A record of wildlife in my garden and various trips to the Warwickshire countryside and occasionally further afield.
"To see a world in a grain of sand,
And a heaven in a wild flower,
Hold infinity in the palm of your hand
And eternity in an hour."
From "Auguries of Innocence"
by William Blake
Sunday, 25 August 2013
A Trip to Oxford
We had tickets for an event at Oxford Playhouse on Wednesday evening so we decided to journey down to Oxford at lunchtime and spend the afternoon looking around.
Unfortunately the Museum of Natural History is closed this year for urgent repairs to the glass panelled roof. We did visit the museum many years ago when David and Emily were little and it is excellent. David was a Member of Rockwatch (a society for children interested in geology and fossils) and they used to hold a yearly event here. At the meeting we attended Jack Horner (the palaentologist whose exploits were the inspiration for Alan Grant in Jurassic Park) gave a talk and there were various activities for Rockwatch members behind the scenes of the Museum. Chris Packham was also there.
Anyway, I digress!! We decided to have a look round the adjoining Pitt Rivers Museum
The Oxford Swift Research Project takes place at the museum. Swift colonies which nest inside ventilator shafts of the Museum have been researched since 1948. It is one of the longest continuous studies of a single bird species anywhere in the world. David Lack, Head of the Edward Grey Institute, began the project and studies have contributed a great deal to our knowledge of swifts.
Along the corridors leading to the Pitt Rivers Museum there were a lot of exhibits which had been moved from the natural history section. Lots of great information of evolution, natural selection, Charles Darwin and the History of Life.
And to my delight there were lots of fossils on display including one of my favourites - Sea Lilies (Crinoids). Crinoids are marine animals belonging to the Phylum Echinodermata and first evolved in the seas of the Middle Cambrian about 525 millions years ago. They did particularly well in the Palaeozoic and Mesozoic Eras and some species survive to the present day.
Even better my favourite creature of all time - the Trilobite - was much in evidence.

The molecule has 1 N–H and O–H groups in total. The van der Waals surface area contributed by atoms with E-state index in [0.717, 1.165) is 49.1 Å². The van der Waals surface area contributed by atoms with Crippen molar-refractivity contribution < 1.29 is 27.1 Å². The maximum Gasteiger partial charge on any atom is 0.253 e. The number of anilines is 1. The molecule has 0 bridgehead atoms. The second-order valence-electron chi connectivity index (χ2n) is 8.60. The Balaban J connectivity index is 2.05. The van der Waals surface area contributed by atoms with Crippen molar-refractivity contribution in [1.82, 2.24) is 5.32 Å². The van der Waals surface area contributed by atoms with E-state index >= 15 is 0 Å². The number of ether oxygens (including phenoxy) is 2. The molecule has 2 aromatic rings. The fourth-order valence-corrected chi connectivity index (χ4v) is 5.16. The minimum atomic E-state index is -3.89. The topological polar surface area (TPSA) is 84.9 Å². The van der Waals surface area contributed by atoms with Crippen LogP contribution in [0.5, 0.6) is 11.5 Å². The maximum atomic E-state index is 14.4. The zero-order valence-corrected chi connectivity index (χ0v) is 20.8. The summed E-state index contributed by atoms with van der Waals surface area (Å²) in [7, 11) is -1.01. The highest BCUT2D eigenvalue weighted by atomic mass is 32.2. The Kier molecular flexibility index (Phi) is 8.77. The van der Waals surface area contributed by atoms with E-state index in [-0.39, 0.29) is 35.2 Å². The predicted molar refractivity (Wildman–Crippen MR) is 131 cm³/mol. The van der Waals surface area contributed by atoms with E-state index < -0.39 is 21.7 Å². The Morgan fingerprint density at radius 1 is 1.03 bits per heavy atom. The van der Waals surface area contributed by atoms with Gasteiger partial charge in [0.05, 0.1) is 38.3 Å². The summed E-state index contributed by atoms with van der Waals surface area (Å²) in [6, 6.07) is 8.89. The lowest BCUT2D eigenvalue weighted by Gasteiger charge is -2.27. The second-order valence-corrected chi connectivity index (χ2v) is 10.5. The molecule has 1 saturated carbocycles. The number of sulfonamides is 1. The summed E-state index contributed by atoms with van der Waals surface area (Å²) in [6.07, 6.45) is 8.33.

This is Walliserops trifurcates. The "trident" could have had several uses, for example, frightening off predators or disturbing a muddy seafloor as the animal searched for food. This fossil is from the Devonian Period (420 to 360 million years ago)
Trilobites were marine arthropods that evolved suddenly in the early Cambrian (545 million years ago). They dominated the Cambrian and early Ordovician seas before declining and finally becoming extinct in the Permian Period around 250 million years ago.
The Selenopeltis Slab
And finally onto the Pitt Rivers Museum which was just stuffed with artefacts. It contains collections of man-made objects from every continent and throughout human history. Its on 3 different levels. Just a few photos - the flash on my camera really is quite poor so most of the photos were too dark.
As you leave the museum you walk around the edge of the Natural History Museum and can see some of the exhibits being protected during the roof work
We had time for a walk into Oxford
This is the Sheldonian Theatre built from 1664 to 1668 and designed by Christopher Wren. It is the Official Ceremonial Hall for the University of Oxford.
We had a quick look round Balliol College - the Porter kindly let us in at half price for £1 as the Chapel and Dining Hall were closed!!!!
Must admit it was rather a whistle stop tour as we were running out of time!
I hope I am right in saying this is a sundial to commemorate 30 years of women at Balliol (they were first admitted in 1979).
The stone feature in the garden is not Princess Dervorguilla's Tomb as people sometime say but a collection of fragments from the Old Broad Street Buildings and Lodge
Nineteenth century Balliol poets include Gerard Manley Hopkins, Matthew Arnold, Algernon Swinburne and Robert Browning and 20th century novelists include Aldous Huxley, Graham Greene and Neville Shute.
Oxford is definitely a city of cyclists - there were bikes everywhere.
We had pizza and chips at the White Rabbit
and then onto Oxford Playhouse for an evening's Conversation between Neil Gaiman and Philip Pullman followed by a question and answer session and book signing. It reminded me a bit of taking David to see Philip Pullman in Waterstones, Birmingham, when he was a lot younger and a big fan of the Dark Materials Trilogy. Its an event that's always stuck in my mind as Emily had a horse riding session which didn't finish till five o'clock and we had an hour to drive from depths of Warwickshire countryside to Birmingham City Centre in the rush hour, park and walk to the event. I still don't know how we did it in time - although I do remember the children saying they had never seen me drive so fast!!!
It was a very late night but an enjoyable day out!
Welcome to my blog. I have been interested in natural history from an early age and we have tried to create a garden attractive to wildlife. I also enjoy reading, photography, collecting fossils, visiting historic buildings and gardens and supporting Aston Villa. Please feel free to leave a comment and, if you would like to email me, my email address is ciraggedrobinsATgmail.com - remember to replace AT with @. Thank you for visiting.